8 See, for example, Katz, Richard S., A Theory of Parties and Electoral Systems (Baltimore: Johns Hopkins University Press, 1980); , Farrell, Comparing Electoral Systems (New York: Prentice Hall, 1997); Samuels, David J., “Incentives to Cultivate a Party Vote in Candidate-Centric Electoral Systems: Evidence from Brazil,” Comparative Political Studies 32 (April 1999); Mitchell, Paul, “Voters and Their Representatives: Electoral Institutions and Delegation in Parliamentary Democracies,” European Journal of Political Research 37 (2000); and Pennings, Paul and Hazan, Reuven Y., eds., “Special Issue: Democratizing Candidate Selection: Causes and Consequences,” Party Politics 7 (May 2001).

9 Carey, John and Shugart, Matthew S., “Incentives to Cultivate a Personal Vote: A Rank Ordering of Electoral Formulas,” Electoral Studies 14 (December 1995).

10 Gallagher, Michael, “Introduction,” in , Gallagher and , Marsh, eds., Candidate Selection in Comparative Perspective: The Secret Garden of Politics (London: Sage, 1988); idem, “Conclusion,” in Gallagher and Norris, Pippa, “Conclusions: Comparing Passages to Power,” in , Norns, ed., Passages to Power: Legislative Recruitment in Advanced Democracies (Cambridge: Cambridge University Press, 1997); Bille, Lars, “Democratizing a Democratic Procedure: Myth or Reality? Candidate Selection in Western European Parties, 1960–1990,” Party Politics 1 (May 2001); , Katz, “The Problem of Candidate Selection and Models of Party Democracy,” Party Politics 7 (May 2001); and Rahat, Gideon and , Hazan, “Candidate Selection Methods: An Analytical Framework,” Party Politics 7 (May 2001).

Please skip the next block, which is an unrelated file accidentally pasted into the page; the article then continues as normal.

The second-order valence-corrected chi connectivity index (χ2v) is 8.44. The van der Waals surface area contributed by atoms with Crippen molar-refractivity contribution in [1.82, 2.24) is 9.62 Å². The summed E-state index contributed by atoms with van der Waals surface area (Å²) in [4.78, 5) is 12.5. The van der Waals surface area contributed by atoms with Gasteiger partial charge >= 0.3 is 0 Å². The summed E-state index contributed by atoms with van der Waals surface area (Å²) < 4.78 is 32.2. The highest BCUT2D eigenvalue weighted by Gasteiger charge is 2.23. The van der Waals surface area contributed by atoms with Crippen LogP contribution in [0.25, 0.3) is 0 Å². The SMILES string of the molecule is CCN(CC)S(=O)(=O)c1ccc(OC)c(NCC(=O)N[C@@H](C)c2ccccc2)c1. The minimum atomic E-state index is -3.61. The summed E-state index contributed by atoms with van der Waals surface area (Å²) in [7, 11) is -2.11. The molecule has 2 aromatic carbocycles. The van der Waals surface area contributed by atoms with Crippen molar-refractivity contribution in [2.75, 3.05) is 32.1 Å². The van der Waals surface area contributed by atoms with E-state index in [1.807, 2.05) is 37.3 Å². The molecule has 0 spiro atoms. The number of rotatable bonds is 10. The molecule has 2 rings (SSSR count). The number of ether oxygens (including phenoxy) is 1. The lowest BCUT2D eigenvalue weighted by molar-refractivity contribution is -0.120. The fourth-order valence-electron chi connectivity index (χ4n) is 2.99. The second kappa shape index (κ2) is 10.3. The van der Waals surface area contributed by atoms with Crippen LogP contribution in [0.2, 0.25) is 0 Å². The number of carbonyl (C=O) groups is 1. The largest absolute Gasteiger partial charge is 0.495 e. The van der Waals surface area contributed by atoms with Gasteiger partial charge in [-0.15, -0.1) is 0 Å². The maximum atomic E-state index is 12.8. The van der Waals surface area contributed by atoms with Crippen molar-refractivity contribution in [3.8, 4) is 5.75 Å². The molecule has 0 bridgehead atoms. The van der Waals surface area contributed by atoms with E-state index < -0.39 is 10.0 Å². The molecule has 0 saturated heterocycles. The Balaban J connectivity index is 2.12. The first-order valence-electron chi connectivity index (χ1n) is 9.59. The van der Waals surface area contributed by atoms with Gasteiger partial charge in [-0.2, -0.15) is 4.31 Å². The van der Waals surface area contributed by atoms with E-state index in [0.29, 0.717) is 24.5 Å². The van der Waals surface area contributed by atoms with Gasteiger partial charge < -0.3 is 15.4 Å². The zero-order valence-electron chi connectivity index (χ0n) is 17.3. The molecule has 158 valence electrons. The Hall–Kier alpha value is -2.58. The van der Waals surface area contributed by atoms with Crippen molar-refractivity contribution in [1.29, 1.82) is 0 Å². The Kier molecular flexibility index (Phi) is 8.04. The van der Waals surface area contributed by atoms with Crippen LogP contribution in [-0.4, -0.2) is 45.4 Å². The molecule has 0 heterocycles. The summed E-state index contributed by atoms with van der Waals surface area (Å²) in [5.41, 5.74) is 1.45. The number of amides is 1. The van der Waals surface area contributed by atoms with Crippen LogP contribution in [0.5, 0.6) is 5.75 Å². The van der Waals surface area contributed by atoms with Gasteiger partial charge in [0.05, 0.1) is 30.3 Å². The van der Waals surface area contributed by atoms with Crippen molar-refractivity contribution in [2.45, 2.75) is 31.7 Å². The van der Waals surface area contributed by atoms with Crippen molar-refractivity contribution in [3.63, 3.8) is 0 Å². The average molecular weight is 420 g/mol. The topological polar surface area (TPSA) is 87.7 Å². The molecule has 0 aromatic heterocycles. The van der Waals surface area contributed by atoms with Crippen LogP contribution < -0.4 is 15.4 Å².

11 Schattschneider, Elmer E., Party Government (New York: Holt, Rinehart and Winston, 1942), 1.

12 See Huber, John, “The Vote of Confidence in Parliamentary Democracies,” American Political Science Review 90 (June 1996); and Diermeier, Daniel and Feddersen, Timothy J., “Cohesion in Legislatures and the Vote of Confidence Procedure,” American Political Science Review 92 (September 1998).

13 Carey, “Getting Their Way, or Getting in the Way? Presidents and Party Unity in Legislative Voting,” (Manuscript; Washington University, St. Louis; 2002).

14 See Riker, William H., “Federalism,” in Greenstein, Fred I. and Polsby, Nelson W., eds., Governmental Institutions and Processes, vol. 5 of the Handbook of Political Science (Reading, Mass.: Addison-Wesley, 1975); Chandler, William M., “Political Parties and Federalism,” in Bakvis, Herman and , Chandler, eds., Political Parties and the State (Toronto: University of Toronto Press, 1987); and the chapters on federal states in , Katz and Mair, Peter, Party Organizations: A Data Handbook on Party Organizations in Western Democracies, 1960–90 (London: Sage Publications, 1992).

15 See, in particular, , Huber, Rationalizing Parliament: Legislative Institutions and Party Politics in France (Cambridge: Cambridge University Press, 1996).

16 This builds on the model in Gabel, Matthew and Hix, Simon, “The European Parliament and Executive Politics in the EU: Voting Behaviour and the Commission President Investiture Procedure,” in Hosli, Madeleine O., Deemen, Adrian Van, and Widgrén, Mika, eds., Institutional Challenges in the European Union (London: Routledge, 2002), 2832.

17 Scarrow, Susan, “Political Career Paths and the European Parliament,” Legislative Studies Quarterly 22 (May 1997).